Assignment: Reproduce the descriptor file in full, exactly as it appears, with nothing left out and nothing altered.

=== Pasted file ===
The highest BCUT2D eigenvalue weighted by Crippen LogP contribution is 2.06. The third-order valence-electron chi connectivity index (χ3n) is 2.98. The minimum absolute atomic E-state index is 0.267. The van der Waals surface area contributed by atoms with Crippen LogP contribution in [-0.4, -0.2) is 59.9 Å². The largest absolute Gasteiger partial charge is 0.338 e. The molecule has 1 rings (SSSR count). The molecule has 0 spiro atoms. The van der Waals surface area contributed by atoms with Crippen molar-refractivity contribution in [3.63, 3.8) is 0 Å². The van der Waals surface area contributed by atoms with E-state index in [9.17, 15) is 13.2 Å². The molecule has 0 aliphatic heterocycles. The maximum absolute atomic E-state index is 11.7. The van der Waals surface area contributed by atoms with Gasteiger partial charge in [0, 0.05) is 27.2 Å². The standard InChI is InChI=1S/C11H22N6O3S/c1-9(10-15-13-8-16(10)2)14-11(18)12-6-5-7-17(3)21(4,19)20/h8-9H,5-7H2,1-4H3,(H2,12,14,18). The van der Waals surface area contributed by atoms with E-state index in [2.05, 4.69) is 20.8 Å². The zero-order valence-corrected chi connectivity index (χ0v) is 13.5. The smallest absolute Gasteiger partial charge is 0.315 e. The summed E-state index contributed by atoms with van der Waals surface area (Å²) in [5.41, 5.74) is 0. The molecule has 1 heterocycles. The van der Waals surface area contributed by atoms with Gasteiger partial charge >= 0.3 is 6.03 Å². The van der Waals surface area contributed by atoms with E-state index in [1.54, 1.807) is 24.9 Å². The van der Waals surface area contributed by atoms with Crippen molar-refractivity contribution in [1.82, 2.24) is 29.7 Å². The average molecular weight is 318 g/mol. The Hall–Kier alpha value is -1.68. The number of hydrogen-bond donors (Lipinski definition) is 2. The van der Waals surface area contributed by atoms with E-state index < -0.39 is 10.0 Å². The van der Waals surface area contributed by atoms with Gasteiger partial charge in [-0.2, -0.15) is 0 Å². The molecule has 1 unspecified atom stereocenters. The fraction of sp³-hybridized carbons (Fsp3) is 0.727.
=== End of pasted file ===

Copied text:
The highest BCUT2D eigenvalue weighted by Crippen LogP contribution is 2.06. The third-order valence-electron chi connectivity index (χ3n) is 2.98. The minimum absolute atomic E-state index is 0.267. The van der Waals surface area contributed by atoms with Crippen LogP contribution in [-0.4, -0.2) is 59.9 Å². The largest absolute Gasteiger partial charge is 0.338 e. The molecule has 1 rings (SSSR count). The molecule has 0 spiro atoms. The van der Waals surface area contributed by atoms with Crippen molar-refractivity contribution in [3.63, 3.8) is 0 Å². The van der Waals surface area contributed by atoms with E-state index in [9.17, 15) is 13.2 Å². The molecule has 0 aliphatic heterocycles. The maximum absolute atomic E-state index is 11.7. The van der Waals surface area contributed by atoms with Gasteiger partial charge in [0, 0.05) is 27.2 Å². The standard InChI is InChI=1S/C11H22N6O3S/c1-9(10-15-13-8-16(10)2)14-11(18)12-6-5-7-17(3)21(4,19)20/h8-9H,5-7H2,1-4H3,(H2,12,14,18). The van der Waals surface area contributed by atoms with E-state index in [2.05, 4.69) is 20.8 Å². The zero-order valence-corrected chi connectivity index (χ0v) is 13.5. The smallest absolute Gasteiger partial charge is 0.315 e. The summed E-state index contributed by atoms with van der Waals surface area (Å²) in [5.41, 5.74) is 0. The molecule has 1 heterocycles. The van der Waals surface area contributed by atoms with Gasteiger partial charge >= 0.3 is 6.03 Å². The van der Waals surface area contributed by atoms with E-state index in [1.54, 1.807) is 24.9 Å². The van der Waals surface area contributed by atoms with Crippen molar-refractivity contribution in [1.82, 2.24) is 29.7 Å². The average molecular weight is 318 g/mol. The Hall–Kier alpha value is -1.68. The number of hydrogen-bond donors (Lipinski definition) is 2. The van der Waals surface area contributed by atoms with E-state index < -0.39 is 10.0 Å². The van der Waals surface area contributed by atoms with Gasteiger partial charge in [-0.2, -0.15) is 0 Å². The molecule has 1 unspecified atom stereocenters. The fraction of sp³-hybridized carbons (Fsp3) is 0.727.